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Sinners Called to Holiness

This talk,""Fulfiling Our Prophetic Mission,"  by Bishop James Conley, of Lincoln, Nebraska, is one of the best talks on equal dignity that  I've ever seen. 

Money quote:

We’re all sinners. We’re all called to holiness. But our dignity doesn’t depend on achieving it. God wills salvation for us, and we try to follow after him. When we acknowledge our common sinfulness and our common call to holiness, it becomes easier to see one another, not as objects, but as brothers and sisters in need of support, and encouragement, and solidarity with one another. When we are in solidarity with the vulnerable, the culture of life becomes familiar, and essential.

My mother, who spent a long time working in religious education for mentally handicapped children, made exactly the same point about not de-humanizing the mentally handicapped by treating them as "angels."  They don't need to be angels to matter--they need to be human--just like the rest of us.

About the Author

Cathleen Kaveny is the Darald and Juliet Libby Professor in the Theology Department and Law School at Boston College.



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Every day, L’Arche communities pray “to be liberated—to see people with disabilities as God sees them

And this is how we are to be viewed, according to Gregory of Nyssa:

It is true, indeed, that the Divine beauty is not adorned with any shape or endowment of form, by any beauty of color, but is contemplated as excellence in unspeakable bliss. As then painters transfer human forms to their pictures by the means of certain colors, laying on their copy the proper and corresponding tints, so that the beauty of the original may be accurately transferred to the likeness, so I would have you understand that our Maker also, painting the portrait to resemble His own beauty, by the addition of virtues, as it were with colors, shows in us His own sovereignty: and manifold and varied are the tints, so to say, by which His true form is portrayed: not red, or white , or the blending of these, whatever it may be called, nor a touch of black that paints the eyebrow and the eye, and shades, by some combination, the depressions in the figure, and all such arts which the hands of painters contrive, but instead of these, purity, freedom from passion, blessedness, alienation from all evil, and all those attributes of the like kind which help to form in men the likeness of God: with such hues as these did the Maker of His own image mark our nature.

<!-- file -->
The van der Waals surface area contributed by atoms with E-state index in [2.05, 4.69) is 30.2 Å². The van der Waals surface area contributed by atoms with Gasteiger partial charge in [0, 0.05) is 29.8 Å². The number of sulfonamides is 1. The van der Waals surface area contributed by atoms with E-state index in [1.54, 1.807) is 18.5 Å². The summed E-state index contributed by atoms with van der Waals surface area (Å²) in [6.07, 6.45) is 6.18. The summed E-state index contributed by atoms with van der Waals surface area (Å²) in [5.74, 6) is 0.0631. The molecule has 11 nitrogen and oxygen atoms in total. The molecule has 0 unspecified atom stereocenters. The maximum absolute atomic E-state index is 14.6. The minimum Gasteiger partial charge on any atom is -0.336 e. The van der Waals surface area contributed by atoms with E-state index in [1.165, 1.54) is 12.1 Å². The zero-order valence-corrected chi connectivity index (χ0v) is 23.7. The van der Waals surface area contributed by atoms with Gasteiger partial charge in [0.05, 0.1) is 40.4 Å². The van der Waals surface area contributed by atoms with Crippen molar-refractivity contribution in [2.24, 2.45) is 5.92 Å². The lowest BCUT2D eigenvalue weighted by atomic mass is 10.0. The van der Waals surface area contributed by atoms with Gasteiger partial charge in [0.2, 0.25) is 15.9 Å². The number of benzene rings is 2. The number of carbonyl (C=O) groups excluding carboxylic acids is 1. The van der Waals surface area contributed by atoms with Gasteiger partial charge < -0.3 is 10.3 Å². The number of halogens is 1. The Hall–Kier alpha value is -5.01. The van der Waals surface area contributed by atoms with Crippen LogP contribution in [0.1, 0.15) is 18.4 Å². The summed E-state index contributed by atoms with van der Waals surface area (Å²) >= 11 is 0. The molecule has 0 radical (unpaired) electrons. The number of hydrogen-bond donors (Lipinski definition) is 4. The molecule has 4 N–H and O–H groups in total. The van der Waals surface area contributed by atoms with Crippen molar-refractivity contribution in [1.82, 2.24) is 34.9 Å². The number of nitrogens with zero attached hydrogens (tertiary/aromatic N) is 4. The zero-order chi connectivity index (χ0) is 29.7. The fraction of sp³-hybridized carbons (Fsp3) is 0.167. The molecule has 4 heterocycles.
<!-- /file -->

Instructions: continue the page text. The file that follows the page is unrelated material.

A noteworthy quote from Bishop Conley. I hope it reflects his principal message. In the same talk, he relies on the prophetic rhetoric often employed by Pope John Paul II and many Catholic bishops: the culture of life vs. the culture of death, the Church vs. the world, us vs. our adversaries. Such rhetoric can distort good news and undermine efforts toward solidarity. 


I’m curious. By what measure does Sherry Wedell estimate that “only 3% of Catholics...have ever been really invited into a personal and intimate relationship with Jesus Christ”? What constitutes a real invitation? What are the features of authentic friendship with Christ?


It doesn’t strike me as a particularly helpful evangelical tactic to approach 97% of Catholics with this message: “Whatever you’ve gathered from family and community life, the sacraments, prayer, catechesis, service, virtuous conduct -- it's all beside the point. You’ve been asleep and haven't  really heard the call of grace.”

I think the culture war language is tamped down quite a bit, which is good. On Sherry Waddell's work. I too take a very dim view: I think she is chastising Catholics for not being evangelical Protestants, as I have said before. But this shift away from moral perfectionism in the bishop's talk is all to the good.

I think the quotation cited is admirable, but its value gets lost in the bishop's culture of death rhetoric.  After al he is in Lincoln Nebraska.  You give him too much credit.

Re: culture of death rhetoric.  It's true that it runs through the speech.  I'd note a couple of things, though: while Conley doesn't back off from naming abortion as a serious issue, he does, istm, make a concerted effort to cast the net more broadly - to talk about how we treat the disabled and the elderly as other instances of promoting a culture of life.  This is, in fact, seamless garment language.